Today’s guest picture comes from Canonbie friend Simon. He took to the northern English fells yesterday and came across this handsome beck near High Cup Nick.
Simon was lucky that he went on his walk yesterday because there was a change in the weather today and the hills and towns in our area were covered in low cloud and rain. Langholm was no exception and there was no temptation to think of a cycle or a walk in the morning.
I did look out of the window and saw a pack of goldfinches on the feeder…
…and a blue tit practising its hard stare.
When the rain eased to a light drizzle, I popped out into the garden to see how the flowers were doing.
Another of Angie’s Michaelmas daisies has joined in the fun and some old favourites are hanging on.
The rosemary continues to be covered in its tiny flowers, which is highly unseasonal, but most of the nerines have gone to berries, though one is still looking cheery.
We took the opportunity to repair Mrs Tootlepedal’s petrol driven rotavator. A little plastic dome, which needs to be squished to prime the carburettor, had split but she had managed to source a replacement. It turned out to be more simple to fit that we had feared, and Mrs Tootlepedal hopes to put the rotavator to use on her drive works as soon as the weather permits.
I made some lentil and carrot soup for lunch, and it went down well with bread and cheese. I recently made an online purchase of seven different cheeses from a cheese specialist in Glasgow so we are spoiled for choice when it comes to cheese eating.
Looking at the forecast, it seemed that there might be a window of opportunity for a walk without too much rain after lunch. The forecasters were spot on, and it had stopped raining by the time that I put my coat and cap on and set out to test my new waterproof socks by walking along some muddy tracks.
Jackdaws pair for life and this couple on a wire outside our house looked deep in conversation.
As I crossed the suspension bridge, I saw that the willows are still adding colour to riverside views near the church….
…but there was not much to see as I walked down the far bank of the river.
I cut up through Townfoot and walked up Hallpath, where the wall had a selection of St John’s Wort and peltigera lichen to keep me happy.
At one point the road runs between a fine beech hedge and a tall wall. I liked the contrast.
When I got to the muddy track, my socks passed the test of many puddles with flying colours and there were other colours to enjoy as well….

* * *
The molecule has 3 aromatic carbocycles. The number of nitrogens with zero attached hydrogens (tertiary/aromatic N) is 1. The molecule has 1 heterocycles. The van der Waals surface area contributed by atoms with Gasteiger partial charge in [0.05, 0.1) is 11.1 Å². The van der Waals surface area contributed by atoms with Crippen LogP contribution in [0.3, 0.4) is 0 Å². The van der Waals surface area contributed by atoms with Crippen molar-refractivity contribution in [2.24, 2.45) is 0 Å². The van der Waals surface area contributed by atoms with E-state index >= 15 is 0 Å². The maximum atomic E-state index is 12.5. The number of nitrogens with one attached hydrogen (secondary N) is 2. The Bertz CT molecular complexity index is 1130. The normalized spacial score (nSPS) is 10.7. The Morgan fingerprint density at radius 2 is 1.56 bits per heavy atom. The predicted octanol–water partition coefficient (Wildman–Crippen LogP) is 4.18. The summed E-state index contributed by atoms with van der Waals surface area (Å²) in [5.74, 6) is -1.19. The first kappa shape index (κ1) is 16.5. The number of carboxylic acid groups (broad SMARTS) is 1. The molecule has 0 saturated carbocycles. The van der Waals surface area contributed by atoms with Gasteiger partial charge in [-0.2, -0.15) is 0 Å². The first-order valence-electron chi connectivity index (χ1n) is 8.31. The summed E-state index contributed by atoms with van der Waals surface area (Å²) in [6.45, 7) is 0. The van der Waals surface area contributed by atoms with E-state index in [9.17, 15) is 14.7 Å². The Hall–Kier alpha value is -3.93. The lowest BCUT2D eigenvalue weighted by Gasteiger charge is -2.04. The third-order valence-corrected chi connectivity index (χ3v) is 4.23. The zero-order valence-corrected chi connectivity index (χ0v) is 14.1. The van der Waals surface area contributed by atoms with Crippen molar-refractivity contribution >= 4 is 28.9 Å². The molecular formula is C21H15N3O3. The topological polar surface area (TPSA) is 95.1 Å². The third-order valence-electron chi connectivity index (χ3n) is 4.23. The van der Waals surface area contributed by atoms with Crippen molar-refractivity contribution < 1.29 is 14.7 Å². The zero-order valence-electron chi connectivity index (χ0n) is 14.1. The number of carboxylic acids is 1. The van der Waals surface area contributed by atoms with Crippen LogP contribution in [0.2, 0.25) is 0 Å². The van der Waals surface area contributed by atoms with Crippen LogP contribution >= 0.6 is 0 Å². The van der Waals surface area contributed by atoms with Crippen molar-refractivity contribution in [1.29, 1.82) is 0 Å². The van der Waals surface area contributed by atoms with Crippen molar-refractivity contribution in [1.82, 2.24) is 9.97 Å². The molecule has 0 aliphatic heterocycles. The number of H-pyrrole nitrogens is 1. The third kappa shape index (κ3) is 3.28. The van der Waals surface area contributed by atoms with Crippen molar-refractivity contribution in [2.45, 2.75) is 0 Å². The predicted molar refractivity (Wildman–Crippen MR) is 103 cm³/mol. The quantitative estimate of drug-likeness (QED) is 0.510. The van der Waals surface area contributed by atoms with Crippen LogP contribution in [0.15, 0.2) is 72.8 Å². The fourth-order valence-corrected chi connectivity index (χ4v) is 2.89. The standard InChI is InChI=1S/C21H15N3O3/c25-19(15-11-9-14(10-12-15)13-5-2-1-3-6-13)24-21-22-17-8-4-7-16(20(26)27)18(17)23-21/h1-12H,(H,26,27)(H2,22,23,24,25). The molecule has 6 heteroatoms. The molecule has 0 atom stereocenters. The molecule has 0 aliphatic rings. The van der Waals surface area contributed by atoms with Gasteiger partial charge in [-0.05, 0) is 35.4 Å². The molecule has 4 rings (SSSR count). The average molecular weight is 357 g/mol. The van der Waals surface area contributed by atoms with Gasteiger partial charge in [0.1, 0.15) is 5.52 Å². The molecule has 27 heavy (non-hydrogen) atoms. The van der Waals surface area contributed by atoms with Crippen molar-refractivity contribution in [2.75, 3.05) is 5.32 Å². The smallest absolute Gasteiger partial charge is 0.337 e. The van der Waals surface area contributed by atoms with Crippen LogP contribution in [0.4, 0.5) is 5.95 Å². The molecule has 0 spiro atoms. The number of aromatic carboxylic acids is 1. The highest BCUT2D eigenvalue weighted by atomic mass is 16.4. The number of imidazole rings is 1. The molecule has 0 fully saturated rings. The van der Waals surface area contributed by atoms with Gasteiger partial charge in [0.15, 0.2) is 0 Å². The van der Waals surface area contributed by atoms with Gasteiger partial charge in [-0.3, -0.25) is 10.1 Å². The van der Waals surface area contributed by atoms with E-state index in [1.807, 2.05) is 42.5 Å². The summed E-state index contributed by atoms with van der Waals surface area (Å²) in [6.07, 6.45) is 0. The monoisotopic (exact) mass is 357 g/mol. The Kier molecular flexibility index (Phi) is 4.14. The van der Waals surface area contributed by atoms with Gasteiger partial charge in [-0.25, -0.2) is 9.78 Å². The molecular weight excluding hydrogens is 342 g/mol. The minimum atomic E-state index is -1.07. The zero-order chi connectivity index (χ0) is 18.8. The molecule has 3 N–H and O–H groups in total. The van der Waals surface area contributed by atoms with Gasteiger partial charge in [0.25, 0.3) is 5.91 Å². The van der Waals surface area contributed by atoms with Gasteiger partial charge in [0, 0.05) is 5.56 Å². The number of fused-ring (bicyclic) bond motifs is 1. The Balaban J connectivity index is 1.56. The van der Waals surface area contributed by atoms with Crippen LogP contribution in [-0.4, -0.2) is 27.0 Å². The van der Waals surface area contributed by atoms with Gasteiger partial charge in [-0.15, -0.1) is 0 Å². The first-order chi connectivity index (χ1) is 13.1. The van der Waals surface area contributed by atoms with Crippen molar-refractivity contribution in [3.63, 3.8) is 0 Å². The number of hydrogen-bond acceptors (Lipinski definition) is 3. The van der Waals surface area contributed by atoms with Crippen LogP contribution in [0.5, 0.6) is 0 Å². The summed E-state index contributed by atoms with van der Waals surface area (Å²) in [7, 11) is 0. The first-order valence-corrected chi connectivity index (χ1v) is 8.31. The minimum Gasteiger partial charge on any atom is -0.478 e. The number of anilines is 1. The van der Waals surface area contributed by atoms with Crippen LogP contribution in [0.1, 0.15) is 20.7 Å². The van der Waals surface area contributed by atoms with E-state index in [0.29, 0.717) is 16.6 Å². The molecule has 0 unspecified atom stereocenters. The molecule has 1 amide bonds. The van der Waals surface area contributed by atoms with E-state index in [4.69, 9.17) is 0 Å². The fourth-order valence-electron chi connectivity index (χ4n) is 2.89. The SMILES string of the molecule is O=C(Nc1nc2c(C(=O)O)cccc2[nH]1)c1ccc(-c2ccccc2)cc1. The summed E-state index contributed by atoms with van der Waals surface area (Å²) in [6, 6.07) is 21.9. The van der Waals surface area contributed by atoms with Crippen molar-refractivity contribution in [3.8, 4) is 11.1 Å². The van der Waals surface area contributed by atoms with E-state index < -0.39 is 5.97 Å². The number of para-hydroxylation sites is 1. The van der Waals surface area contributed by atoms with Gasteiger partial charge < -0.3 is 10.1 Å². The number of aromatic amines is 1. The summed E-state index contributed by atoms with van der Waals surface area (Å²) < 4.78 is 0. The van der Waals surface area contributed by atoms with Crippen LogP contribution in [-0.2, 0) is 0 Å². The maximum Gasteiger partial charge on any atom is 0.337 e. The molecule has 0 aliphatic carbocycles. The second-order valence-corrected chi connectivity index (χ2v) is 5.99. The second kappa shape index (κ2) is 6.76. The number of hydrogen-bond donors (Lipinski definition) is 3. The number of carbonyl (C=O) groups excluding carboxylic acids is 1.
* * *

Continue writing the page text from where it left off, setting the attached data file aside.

…with the most surprising being some flowers on a broom. They are not what you would expect at this time of year at all.
I walked along through the birch and oak woods…
…until I came to the open hill….
I might have walked on to Broomholmshiels but the way back to Langholm along the riverside road is temporarily blocked, so I turned back the way I came, making a small diversion down through the woods…
…to the old railway and then back up again by the Jenny Noble’s Gill track.
This short up and down proved to more strenuous than I had expected so I stopped stopping to take pictures, except this one where a lone tree had sneaked in among the oaks and birches thanks to gap made for power lines.
Mainly I concentrated on walking without slipping over and got safely down to the road at Skippers Bridge. Although it wasn’t raining, the mist was rising and the bridge looked so grey that I took a black and white picture of it for a change.
I walked back along the road just to check that the road really was closed by roadworks, and found that it was.
In a welcome change to their policy of leaving roads to fall down bankings and then waiting as long as possible before repairing them, the council are fixing this unstable bank before it collapses.
I walked back to Skippers, enjoying the layers of colour provided by a beech tree beside the road…
…and paused for a moment on the bridge to look back down river, where I could see the reason that I had had difficulty in seeing the bridge clearly…
…and then up river to catch the old distillery looking rather romantic in the Gothic gloom.
(The old distillery is in the process of becoming a showroom for a local maker of high quality furniture and if you are interested in that sort of thing, you can visit him here.)
I walked back along the Murtholm and took a final picture of a colourful carpet as I went through the park.
It was very gloomy by now, so I was glad to have got home in the dry.
I had time for a cup of tea and a slice of bread and freshly made raspberry jam before the Carlisle Community Choir virtual rehearsal. Rather optimistically, our musical director has got out some Christmas music for us, but it was quite cheerful to be singing of bells and holly on such a dreary day even if the choir won’t meet to sing such songs together this year..
We had trout for tea and are hoping for better weather tomorrow.
The flying bird of the day is a goldfinch. It is sneaking up on another pair who are too busy arguing to notice it.